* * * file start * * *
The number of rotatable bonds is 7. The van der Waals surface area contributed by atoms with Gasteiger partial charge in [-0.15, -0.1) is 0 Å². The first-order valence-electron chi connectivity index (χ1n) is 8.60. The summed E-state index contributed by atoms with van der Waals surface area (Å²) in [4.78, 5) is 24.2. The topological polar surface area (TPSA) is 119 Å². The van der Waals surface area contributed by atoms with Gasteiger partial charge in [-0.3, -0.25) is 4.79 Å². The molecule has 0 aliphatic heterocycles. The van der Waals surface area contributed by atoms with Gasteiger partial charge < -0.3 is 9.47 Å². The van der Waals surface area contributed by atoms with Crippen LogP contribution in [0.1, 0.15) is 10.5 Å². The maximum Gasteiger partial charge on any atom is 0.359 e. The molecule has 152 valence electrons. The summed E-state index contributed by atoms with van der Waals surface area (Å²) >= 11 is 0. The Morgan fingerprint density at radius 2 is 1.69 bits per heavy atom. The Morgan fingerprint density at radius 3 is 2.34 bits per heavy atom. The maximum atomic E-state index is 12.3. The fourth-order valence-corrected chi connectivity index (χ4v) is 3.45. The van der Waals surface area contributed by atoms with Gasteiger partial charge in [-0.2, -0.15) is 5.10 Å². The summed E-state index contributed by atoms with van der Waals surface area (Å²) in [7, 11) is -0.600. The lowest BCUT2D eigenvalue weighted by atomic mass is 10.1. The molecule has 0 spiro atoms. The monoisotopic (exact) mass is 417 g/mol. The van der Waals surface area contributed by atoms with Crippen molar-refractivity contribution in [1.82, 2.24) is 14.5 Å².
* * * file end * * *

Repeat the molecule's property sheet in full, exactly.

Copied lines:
The number of rotatable bonds is 7. The van der Waals surface area contributed by atoms with Gasteiger partial charge in [-0.15, -0.1) is 0 Å². The first-order valence-electron chi connectivity index (χ1n) is 8.60. The summed E-state index contributed by atoms with van der Waals surface area (Å²) in [4.78, 5) is 24.2. The topological polar surface area (TPSA) is 119 Å². The van der Waals surface area contributed by atoms with Gasteiger partial charge in [-0.3, -0.25) is 4.79 Å². The molecule has 0 aliphatic heterocycles. The van der Waals surface area contributed by atoms with Gasteiger partial charge < -0.3 is 9.47 Å². The van der Waals surface area contributed by atoms with Crippen LogP contribution in [0.1, 0.15) is 10.5 Å². The maximum Gasteiger partial charge on any atom is 0.359 e. The molecule has 152 valence electrons. The summed E-state index contributed by atoms with van der Waals surface area (Å²) >= 11 is 0. The Morgan fingerprint density at radius 2 is 1.69 bits per heavy atom. The Morgan fingerprint density at radius 3 is 2.34 bits per heavy atom. The maximum atomic E-state index is 12.3. The fourth-order valence-corrected chi connectivity index (χ4v) is 3.45. The van der Waals surface area contributed by atoms with Gasteiger partial charge in [-0.2, -0.15) is 5.10 Å². The summed E-state index contributed by atoms with van der Waals surface area (Å²) in [7, 11) is -0.600. The lowest BCUT2D eigenvalue weighted by atomic mass is 10.1. The molecule has 0 spiro atoms. The monoisotopic (exact) mass is 417 g/mol. The van der Waals surface area contributed by atoms with Crippen molar-refractivity contribution in [1.82, 2.24) is 14.5 Å².